The blue notes, which are notoriously hard to come by, will return to ATMs north of the border, with Clydesdale Bank confirming it be stocking 90 out of 939 Clydesdale and Yorkshire Bank hole-in-the-walls with fivers.
Clydesdale has not stocked any of its cash machines with £5 notes since the early 1980s.
And Tesco Bank say their Scottish cash machines will be stocked with more fivers thanks to the success seen in England and Wales.
The move follows the announcement by the Bank of England that it will be doubling the number of £5 notes in circulation and filling up cash machines with them.
The plans have been welcomed by consumers as it has been revealed that many like to have £5 notes in their wallet or purse and also enjoy having the option at ATMs.
According to a survey by Tesco Bank almost a third of people cite budgeting as a reason to carry the notes instead of tens and twenties.
And 44 per cent of women say they see this as a way of helping them to curb their spending habits.
The findings also show over 80 per cent of customers like being able to withdraw £5 notes and 53 per cent are more likely to withdraw smaller amounts from the cash machine if £5 notes are offered.
Stan Paliwoea, a marketing professor at Strathclyde University, said that banks should have stocked more ATMs with £5 notes years ago and welcomes the move.
He added: “I think it’s overdue. I was down at the ATM on George Street in Glasgow and it only dispenses £20 notes. I don’t think that’s sufficient.
“There are many occasions during the course of the working day you are maybe buying a newspaper or a sandwich. If you are handing out a £20 note you are nobody’s friend. You can actually hear people growling when you give it to them.
“Why should we have to take that stick when it’s the only note that the back is issuing?”
Mike Pretious, lecturer in marketing, retailing and consumer studies at Edinburgh’s Queen Margaret University, added that £5 notes mean than you don’t have to carry around a lot of change and risk losing it.
He said: “I think there is a need for a denomination of note that is smaller than the £10 otherwise we end up with a pocket full of change, certainly if you are a guy.
“It’s worthwhile having a £5 note to give as a gift to a small child when you are visiting family and friends because £10 or £20 might be too much for children.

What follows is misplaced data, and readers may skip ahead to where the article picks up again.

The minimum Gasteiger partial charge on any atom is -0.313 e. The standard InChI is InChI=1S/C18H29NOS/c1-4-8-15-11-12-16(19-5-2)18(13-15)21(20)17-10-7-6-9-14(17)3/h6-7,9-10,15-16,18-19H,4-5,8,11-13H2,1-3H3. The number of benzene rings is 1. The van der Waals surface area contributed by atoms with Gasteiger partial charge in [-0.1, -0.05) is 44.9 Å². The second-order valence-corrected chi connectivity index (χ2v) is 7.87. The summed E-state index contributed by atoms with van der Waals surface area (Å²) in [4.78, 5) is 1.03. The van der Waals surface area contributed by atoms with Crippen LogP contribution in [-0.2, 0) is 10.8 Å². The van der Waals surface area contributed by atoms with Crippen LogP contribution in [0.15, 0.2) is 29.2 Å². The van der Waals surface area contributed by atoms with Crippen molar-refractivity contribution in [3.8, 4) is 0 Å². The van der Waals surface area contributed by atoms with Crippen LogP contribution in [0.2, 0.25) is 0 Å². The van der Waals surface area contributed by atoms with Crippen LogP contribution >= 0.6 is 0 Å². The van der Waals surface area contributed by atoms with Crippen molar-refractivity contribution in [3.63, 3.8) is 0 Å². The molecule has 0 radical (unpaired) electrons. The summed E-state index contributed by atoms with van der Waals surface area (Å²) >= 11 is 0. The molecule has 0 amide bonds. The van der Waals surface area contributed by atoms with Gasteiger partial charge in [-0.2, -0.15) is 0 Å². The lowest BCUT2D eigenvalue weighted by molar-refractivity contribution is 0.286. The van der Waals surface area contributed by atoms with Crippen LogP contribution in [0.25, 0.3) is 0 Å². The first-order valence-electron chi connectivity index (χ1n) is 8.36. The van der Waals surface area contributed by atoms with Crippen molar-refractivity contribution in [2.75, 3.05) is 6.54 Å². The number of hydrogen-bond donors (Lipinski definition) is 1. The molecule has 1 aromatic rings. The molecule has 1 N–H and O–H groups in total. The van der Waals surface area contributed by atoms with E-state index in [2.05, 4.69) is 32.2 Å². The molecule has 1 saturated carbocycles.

“I think the £5 note fits the gap quite nicely and I think it’s something consumers would not be happy to see the end of.”
And Neil Duncan-Jordan, national officer of the National Pensioners Convention, said that the move will be important to pensioners.
He added: “If the demise of cheques is on the way, more and more pensioners may turn towards a more cash based way of running their affairs.
“The £5 note may be seen as a more convenient way of paying for smaller items than using debit or credit cards.”
Figures from Clydesdale Bank show that the number of £5 notes in circulation has increased by nearly ten million over the last three years indicating the popularity of the note.
But a spokesman for the British Bankers Association has revealed the reason why banks have not been stocking ATMs with £5 notes. He said: “You need to replenish them twice as often and there are twice as many security issues.”
A Clydesdale Bank spokesperson said: “We are fully committed to reintroducing £5 notes to our ATMs later this year and we regularly review the supply of notes to ensure we meet market demand.”
A Tesco Bank spokesperson said: “We know our customers want to withdraw five pound notes from our ATMs, which is why we are putting them into our cash machines at selected Express and Metro stores across the country.
“We have started in England and Wales, as the Bank of England has recently issued supplies of new £5 notes, and plan to introduce them to our Scottish ATMs as soon as an adequate supply becomes available, which we are hoping will be later this year.”
It is believed that RBS and Bank of Scotland also have plans to stock more ATMs with fivers.
RBS currently have eight cash machines in Scotland that issue £5 notes while Bank of Scotland have none.